16 Aug 2012

Fruits De Mer Records August Releases Review

Another batch of super limited edition 7"s have just been released by the excellent psychedelic boutique label Fruits De Mer. You'll need to get in quick if you want copies of any of these as Fruits De Mer titles have a habit of selling out very quickly, and are never reprinted so it's now or never for these - now would be my recommendation.
You can order these via e-mail from Fruits De Mer here if you're based in the U.K, or from the lovely folks at Norman Records here, who ship internationally and offer some of the best online service I've experienced.

The Pretty Things - S.F Sorrow Live In London 7"
First up is this future rarity, featuring three tracks from S.F Sorrow recorded recently live in London, which show the band to be lively and in fine voice. If only the Stones were still this focused live. Track number four is an archive live recording "Renaissance Faire " from 1969 which is in a much higher fidelity than I anticipated and features some heavy dual guitar work and a healthy dose of hammond organ. Much more of a rocker than the Byrds or Human Instinct versions of this track, and totally essential for any Pretty Things collector.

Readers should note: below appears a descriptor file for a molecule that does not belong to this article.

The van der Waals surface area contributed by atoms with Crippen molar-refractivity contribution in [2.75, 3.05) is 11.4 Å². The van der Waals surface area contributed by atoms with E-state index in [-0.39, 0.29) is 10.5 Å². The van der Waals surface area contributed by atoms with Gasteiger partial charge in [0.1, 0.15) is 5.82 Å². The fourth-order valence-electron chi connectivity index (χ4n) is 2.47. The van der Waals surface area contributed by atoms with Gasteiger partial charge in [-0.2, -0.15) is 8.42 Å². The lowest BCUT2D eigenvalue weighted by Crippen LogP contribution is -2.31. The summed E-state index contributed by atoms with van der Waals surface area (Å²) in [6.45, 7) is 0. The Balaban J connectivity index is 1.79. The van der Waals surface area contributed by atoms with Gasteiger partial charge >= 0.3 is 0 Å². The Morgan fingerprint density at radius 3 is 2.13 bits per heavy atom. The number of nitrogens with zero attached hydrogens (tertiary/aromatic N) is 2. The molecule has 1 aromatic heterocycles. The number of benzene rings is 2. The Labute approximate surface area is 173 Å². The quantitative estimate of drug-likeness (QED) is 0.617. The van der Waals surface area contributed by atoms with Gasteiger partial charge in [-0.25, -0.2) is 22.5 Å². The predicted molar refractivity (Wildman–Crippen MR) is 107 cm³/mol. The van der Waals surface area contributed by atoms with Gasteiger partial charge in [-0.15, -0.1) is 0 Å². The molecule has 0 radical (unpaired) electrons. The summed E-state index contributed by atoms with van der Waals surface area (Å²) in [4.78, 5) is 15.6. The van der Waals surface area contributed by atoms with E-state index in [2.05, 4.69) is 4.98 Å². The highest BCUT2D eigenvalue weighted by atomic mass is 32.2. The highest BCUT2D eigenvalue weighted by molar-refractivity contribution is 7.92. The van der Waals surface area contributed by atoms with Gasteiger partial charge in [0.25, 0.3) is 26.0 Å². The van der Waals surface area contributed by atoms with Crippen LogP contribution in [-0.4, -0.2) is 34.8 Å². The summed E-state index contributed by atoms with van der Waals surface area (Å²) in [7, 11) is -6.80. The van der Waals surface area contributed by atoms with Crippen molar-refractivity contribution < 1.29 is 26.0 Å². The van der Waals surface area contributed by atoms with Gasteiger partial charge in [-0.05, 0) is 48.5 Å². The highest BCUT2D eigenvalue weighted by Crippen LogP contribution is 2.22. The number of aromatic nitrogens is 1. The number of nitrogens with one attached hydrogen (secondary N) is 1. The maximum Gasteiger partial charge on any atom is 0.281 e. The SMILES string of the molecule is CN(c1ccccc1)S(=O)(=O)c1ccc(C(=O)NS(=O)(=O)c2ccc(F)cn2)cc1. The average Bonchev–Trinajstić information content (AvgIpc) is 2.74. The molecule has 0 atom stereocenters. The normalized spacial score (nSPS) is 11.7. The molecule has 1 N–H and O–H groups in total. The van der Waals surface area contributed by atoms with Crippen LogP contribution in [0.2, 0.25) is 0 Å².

Jack Ellister - The Man With The Biochopper / Citadel 7"
Fruits De Mer's offshoot label Regal Crabomophone has the first 7" by one Jack Ellister to offer us next. The name was a  new one to me, but I suspect that we'll be hearing more of him. The a-side is an original which merges psychedelia, prog rock and a bit of post punk in a manner not heard since the glory days of Mansun in the mid nineties. Fans of their album "Six" will find much to like in the soaring guitars on offer here. The b-side is a serviceable version of the Stone's "Citadel" which has a more contemporary edge.

Beautify Junkyards - From The Morning / Fuga No. 2 7"
Last up we have this lovely Portuguese act who cover Nick Drake's "From The Morning" on the a-side, and Os Mutantes " Fuga No. 2 " on the reverse. "From the Morning" starts as expected, with a lovely pastoral acoustic guitar and vocal that wouldn't sound out of place on Candidate's "Nuada" album, before being hijacked by wonky synths. Quite mad. "Fuga No. 2 follows a similar template, which isn't quite so unexpected due to the source material but still rather lovely.

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